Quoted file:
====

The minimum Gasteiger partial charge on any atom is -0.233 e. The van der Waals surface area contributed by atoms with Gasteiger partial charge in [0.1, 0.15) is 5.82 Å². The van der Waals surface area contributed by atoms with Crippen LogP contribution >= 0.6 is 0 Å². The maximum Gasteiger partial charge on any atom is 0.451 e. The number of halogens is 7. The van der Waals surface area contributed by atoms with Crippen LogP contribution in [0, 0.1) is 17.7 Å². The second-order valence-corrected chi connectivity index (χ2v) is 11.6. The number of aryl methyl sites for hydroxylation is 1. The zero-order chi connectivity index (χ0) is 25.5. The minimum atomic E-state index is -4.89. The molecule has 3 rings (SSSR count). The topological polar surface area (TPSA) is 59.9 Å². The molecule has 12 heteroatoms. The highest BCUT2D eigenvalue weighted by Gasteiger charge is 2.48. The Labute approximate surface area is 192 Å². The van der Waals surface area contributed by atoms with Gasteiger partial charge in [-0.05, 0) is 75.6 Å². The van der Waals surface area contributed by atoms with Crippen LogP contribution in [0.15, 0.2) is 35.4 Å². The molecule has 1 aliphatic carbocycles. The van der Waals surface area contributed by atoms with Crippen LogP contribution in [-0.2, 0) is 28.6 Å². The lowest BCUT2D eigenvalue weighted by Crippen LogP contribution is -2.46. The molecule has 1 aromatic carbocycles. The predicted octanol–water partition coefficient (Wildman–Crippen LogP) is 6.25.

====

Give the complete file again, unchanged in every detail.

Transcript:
The minimum Gasteiger partial charge on any atom is -0.233 e. The van der Waals surface area contributed by atoms with Gasteiger partial charge in [0.1, 0.15) is 5.82 Å². The van der Waals surface area contributed by atoms with Crippen LogP contribution >= 0.6 is 0 Å². The maximum Gasteiger partial charge on any atom is 0.451 e. The number of halogens is 7. The van der Waals surface area contributed by atoms with Crippen LogP contribution in [0, 0.1) is 17.7 Å². The second-order valence-corrected chi connectivity index (χ2v) is 11.6. The number of aryl methyl sites for hydroxylation is 1. The zero-order chi connectivity index (χ0) is 25.5. The minimum atomic E-state index is -4.89. The molecule has 3 rings (SSSR count). The topological polar surface area (TPSA) is 59.9 Å². The molecule has 12 heteroatoms. The highest BCUT2D eigenvalue weighted by Gasteiger charge is 2.48. The Labute approximate surface area is 192 Å². The van der Waals surface area contributed by atoms with Gasteiger partial charge in [-0.05, 0) is 75.6 Å². The van der Waals surface area contributed by atoms with Crippen LogP contribution in [0.15, 0.2) is 35.4 Å². The molecule has 1 aliphatic carbocycles. The van der Waals surface area contributed by atoms with Crippen LogP contribution in [-0.2, 0) is 28.6 Å². The lowest BCUT2D eigenvalue weighted by Crippen LogP contribution is -2.46. The molecule has 1 aromatic carbocycles. The predicted octanol–water partition coefficient (Wildman–Crippen LogP) is 6.25.